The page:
The circuit court issued an order on April 8, 2015, finding that BOA had improperly charged the Stafsholts for lender placed insurance (LPI); that BOA "caused the Stafsholts to default on the Mortgage and Note"; and that Stafsholt "acted in good faith and reliance on the misrepresentations of the BOA agent." The circuit court concluded, among other improper actions, that BOA had breached the implied covenant of good faith and fair dealing and that Stafsholt had established the affirmative defense of equitable estoppel.

The circuit court dismissed the foreclosure action and reinstated the Stafsholts' mortgage. It concluded Ocwen was entitled to be paid the principal balance of the loan, some $172,000. However, the court held that Ocwen could not recover any other "fees or costs, including late fees, mortgage fees, bankruptcy fees or interest."

The circuit court rejected Stafsholt's request for attorney fees, stating there was no basis to award them. The court also declined to award Stafsholt attorney fees and costs as a sanction against Ocwen under § 802.05, Stats.

Stafsholt moved for reconsideration and asked the circuit court to declare that the principal balance of the mortgage was $10,167.38. He arrived at that figure by subtracting from the $172,000 mortgage balance some $71,000 in attorney fees and costs he had incurred during the foreclosure proceedings and a $90,000 payment he made on April 17, 2015.

On June 16, 2015, the circuit court entered a written order granting Stafsholt's motion for reconsideration in part. It concluded Stafsholt was entitled to recover a portion of his claimed attorney fees and costs. Using the "Lodestar Method," the court determined a 10-percent reduction in Stafsholt's claimed attorney fees and costs was warranted. After all of its calculations, the court concluded that the remaining balance on the loan was some $57,000. The court ordered that if Stafsholt paid that amount by Aug. 1, 2015, Ocwen would be required to assign the mortgage to Stafsholt and terminate the underlying note.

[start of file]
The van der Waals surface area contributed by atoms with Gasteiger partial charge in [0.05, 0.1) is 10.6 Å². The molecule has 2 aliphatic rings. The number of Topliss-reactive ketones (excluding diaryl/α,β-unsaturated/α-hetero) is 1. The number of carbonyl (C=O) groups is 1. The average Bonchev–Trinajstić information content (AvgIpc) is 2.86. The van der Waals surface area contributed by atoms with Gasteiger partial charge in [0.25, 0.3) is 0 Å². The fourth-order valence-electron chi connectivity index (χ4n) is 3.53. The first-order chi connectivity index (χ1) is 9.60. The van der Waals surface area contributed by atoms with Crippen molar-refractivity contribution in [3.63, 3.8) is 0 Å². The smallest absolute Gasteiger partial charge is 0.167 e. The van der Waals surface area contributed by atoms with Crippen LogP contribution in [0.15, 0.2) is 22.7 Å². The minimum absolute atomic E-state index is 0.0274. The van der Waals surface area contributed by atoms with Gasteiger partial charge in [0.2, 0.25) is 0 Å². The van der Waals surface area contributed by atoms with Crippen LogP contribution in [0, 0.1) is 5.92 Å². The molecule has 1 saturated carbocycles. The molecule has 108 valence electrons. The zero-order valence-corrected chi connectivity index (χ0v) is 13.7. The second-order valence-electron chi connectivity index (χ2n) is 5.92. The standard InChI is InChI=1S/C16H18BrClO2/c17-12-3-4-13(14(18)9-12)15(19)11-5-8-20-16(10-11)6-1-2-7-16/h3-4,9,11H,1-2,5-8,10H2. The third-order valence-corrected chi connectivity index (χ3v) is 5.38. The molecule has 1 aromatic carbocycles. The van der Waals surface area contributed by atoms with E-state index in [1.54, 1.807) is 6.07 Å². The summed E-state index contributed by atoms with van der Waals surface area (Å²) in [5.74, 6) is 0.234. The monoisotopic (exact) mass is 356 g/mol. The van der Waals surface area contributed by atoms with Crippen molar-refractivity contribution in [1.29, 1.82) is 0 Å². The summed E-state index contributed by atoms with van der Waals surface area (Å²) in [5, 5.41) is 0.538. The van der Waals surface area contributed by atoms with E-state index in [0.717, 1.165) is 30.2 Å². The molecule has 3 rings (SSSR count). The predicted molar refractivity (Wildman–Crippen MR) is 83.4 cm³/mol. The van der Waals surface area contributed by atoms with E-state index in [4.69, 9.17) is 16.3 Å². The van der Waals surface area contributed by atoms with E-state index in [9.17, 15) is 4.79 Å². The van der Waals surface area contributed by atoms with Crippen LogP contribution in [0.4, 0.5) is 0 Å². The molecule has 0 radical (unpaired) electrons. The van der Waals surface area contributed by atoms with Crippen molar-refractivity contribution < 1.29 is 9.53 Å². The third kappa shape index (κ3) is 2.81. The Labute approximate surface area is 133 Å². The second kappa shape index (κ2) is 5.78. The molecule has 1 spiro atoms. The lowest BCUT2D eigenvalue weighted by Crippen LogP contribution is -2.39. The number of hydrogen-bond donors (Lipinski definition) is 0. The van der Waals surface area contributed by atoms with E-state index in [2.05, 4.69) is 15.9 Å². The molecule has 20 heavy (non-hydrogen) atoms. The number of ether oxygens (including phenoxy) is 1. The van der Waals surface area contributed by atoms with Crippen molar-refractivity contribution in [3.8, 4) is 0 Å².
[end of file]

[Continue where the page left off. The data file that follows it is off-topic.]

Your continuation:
Ocwen transferred the servicing of the mortgage to Nationstar as of March 1, 2015. Nationstar was substituted for Ocwen as plaintiff. Nationstar appealed from the portion of the circuit court order dismissing the foreclosure action and from the order granting in part Stafsholt's motion for reconsideration. Stafsholt cross-appealed, arguing that the circuit court erred in reducing his requested attorney fees and costs.

The Court of Appeals' upheld many of the trial court determinations. However, it reversed a circuit court order which granted Stafsholt an offset against the principal balance due on his mortgage with Nationstar Mortgage LLC, n/k/a Bank of American, NA, for his attorney fees and costs. The Court of Appeals concluded that the lower court lacked authority to award Stafsholt attorney fees and costs on that basis.

Nationstar says that the longstanding American Rule that prohibits an award of attorney fees to the prevailing party except where limited exceptions, not present here, apply. Nationstar goes on to say the Court of Appeals correctly declined to address Stafsholt's claim that the trial court had the inherent authority to grant attorney fees. It says even if the Court of Appeals had reached the merits of that issue, Stafsholt's argument does not support his claim for attorney fees.